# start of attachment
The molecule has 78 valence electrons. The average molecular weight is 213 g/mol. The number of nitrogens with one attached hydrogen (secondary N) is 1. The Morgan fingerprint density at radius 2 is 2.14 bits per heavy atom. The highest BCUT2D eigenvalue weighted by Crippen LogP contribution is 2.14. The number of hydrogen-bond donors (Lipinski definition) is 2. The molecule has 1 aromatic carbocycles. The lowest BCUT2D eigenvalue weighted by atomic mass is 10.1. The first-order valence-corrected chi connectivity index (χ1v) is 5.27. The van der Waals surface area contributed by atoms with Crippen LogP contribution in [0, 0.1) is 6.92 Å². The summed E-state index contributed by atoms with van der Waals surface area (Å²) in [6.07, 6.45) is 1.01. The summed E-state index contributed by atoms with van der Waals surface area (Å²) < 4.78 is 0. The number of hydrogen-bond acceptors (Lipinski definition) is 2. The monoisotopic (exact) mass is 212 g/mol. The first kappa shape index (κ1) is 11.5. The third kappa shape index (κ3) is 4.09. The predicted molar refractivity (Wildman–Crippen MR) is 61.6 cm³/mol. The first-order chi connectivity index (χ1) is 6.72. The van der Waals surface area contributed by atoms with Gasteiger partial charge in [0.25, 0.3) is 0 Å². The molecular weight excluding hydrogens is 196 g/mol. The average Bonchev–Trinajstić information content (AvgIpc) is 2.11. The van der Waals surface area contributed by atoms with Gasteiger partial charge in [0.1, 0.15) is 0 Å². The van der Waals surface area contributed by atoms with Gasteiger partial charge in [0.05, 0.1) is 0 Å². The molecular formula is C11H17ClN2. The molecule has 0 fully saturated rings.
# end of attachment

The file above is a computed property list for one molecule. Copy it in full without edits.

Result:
The molecule has 78 valence electrons. The average molecular weight is 213 g/mol. The number of nitrogens with one attached hydrogen (secondary N) is 1. The Morgan fingerprint density at radius 2 is 2.14 bits per heavy atom. The highest BCUT2D eigenvalue weighted by Crippen LogP contribution is 2.14. The number of hydrogen-bond donors (Lipinski definition) is 2. The molecule has 1 aromatic carbocycles. The lowest BCUT2D eigenvalue weighted by atomic mass is 10.1. The first-order valence-corrected chi connectivity index (χ1v) is 5.27. The van der Waals surface area contributed by atoms with Crippen LogP contribution in [0, 0.1) is 6.92 Å². The summed E-state index contributed by atoms with van der Waals surface area (Å²) in [6.07, 6.45) is 1.01. The summed E-state index contributed by atoms with van der Waals surface area (Å²) < 4.78 is 0. The number of hydrogen-bond acceptors (Lipinski definition) is 2. The monoisotopic (exact) mass is 212 g/mol. The first kappa shape index (κ1) is 11.5. The third kappa shape index (κ3) is 4.09. The predicted molar refractivity (Wildman–Crippen MR) is 61.6 cm³/mol. The first-order chi connectivity index (χ1) is 6.72. The van der Waals surface area contributed by atoms with Gasteiger partial charge in [0.25, 0.3) is 0 Å². The molecular weight excluding hydrogens is 196 g/mol. The average Bonchev–Trinajstić information content (AvgIpc) is 2.11. The van der Waals surface area contributed by atoms with Gasteiger partial charge in [0.1, 0.15) is 0 Å². The van der Waals surface area contributed by atoms with Gasteiger partial charge in [0.05, 0.1) is 0 Å². The molecular formula is C11H17ClN2. The molecule has 0 fully saturated rings.